He asks me how I learned this skill. I tell him a past girlfriend gave me great massages and I wanted to give something back to her. I also wanted more massage and figured the best way to get it was to give it. At the time it was one of the only ways I allowed myself to relax and find some peace. I had a serious cocaine habit from 2005-2007 and didn’t sleep very regular hours. Meaghan was always good to me during that time; when I got off a bartending shift at 3am or stayed out partying till noon she always looked after me. She’d run coloured baths for me to soak in and make sure the house was quiet and dark when I needed to sleep. She made a book with my picture on it called ‘Brent’s Sleep Book’ full of suggestions on how to get better rest. I tell him I was overwhelmingly a selfish person during that time. I say “I guess you get what you give” and I think that’s true, at least some of the time. I massage the mans back and shoulder for 20 minutes as a few folks step in and out of the laundry shop on this lazy holiday Friday. No one approaches the counter for change, so we continue totally uninterrupted.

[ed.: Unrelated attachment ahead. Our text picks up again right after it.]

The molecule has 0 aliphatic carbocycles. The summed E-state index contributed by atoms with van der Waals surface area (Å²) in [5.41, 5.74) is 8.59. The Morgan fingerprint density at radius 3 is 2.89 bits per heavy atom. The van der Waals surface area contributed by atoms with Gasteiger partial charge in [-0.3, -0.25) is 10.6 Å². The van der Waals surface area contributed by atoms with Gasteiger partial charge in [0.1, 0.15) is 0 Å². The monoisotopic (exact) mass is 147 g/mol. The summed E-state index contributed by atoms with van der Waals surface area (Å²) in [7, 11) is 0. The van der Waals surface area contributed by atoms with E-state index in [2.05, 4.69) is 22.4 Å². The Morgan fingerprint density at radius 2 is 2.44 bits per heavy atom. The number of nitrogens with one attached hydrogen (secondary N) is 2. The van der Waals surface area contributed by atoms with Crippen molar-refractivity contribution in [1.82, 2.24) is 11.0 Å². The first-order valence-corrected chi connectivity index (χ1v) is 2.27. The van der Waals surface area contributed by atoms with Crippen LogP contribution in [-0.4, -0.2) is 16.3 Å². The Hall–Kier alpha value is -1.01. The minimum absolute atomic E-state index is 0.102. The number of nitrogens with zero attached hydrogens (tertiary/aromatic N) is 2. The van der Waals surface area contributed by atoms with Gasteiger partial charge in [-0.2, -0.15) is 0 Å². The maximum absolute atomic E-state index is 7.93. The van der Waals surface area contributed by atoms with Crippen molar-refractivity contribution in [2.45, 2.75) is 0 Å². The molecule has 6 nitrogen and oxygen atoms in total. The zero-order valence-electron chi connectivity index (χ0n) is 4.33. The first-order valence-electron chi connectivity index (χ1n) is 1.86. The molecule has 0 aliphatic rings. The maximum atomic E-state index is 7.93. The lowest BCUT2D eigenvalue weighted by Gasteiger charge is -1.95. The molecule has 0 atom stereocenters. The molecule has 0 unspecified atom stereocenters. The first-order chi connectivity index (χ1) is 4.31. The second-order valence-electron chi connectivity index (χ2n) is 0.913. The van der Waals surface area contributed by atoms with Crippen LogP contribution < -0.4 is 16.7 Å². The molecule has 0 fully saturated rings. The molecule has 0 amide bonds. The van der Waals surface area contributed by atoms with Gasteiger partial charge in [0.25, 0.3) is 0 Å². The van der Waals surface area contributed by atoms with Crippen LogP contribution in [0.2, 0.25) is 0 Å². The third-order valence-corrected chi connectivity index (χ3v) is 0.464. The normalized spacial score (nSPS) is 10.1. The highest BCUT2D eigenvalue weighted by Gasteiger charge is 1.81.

When my clothes are just about dry I sit for 5 minutes and check my phone. A person sitting at the high table next to me had been watching while I worked and says

“That just totally made my day, that was really nice of you.”

I tell them it’s partly a self interested thing, that I want to live in a world where people help each other when they recognize someone is hurt or needs something. I say I’ve received a lot of that kind of care from others and realize that part of the way to get things is to give them – it might not work all the time, but sometimes is often enough. Another part of me wants people to see a grown man wearing a Cannibal Corpse tank top giving another grown man a back massage in a laundromat on Good Friday. It isn’t the main motivation for giving the massage, but it’s in there.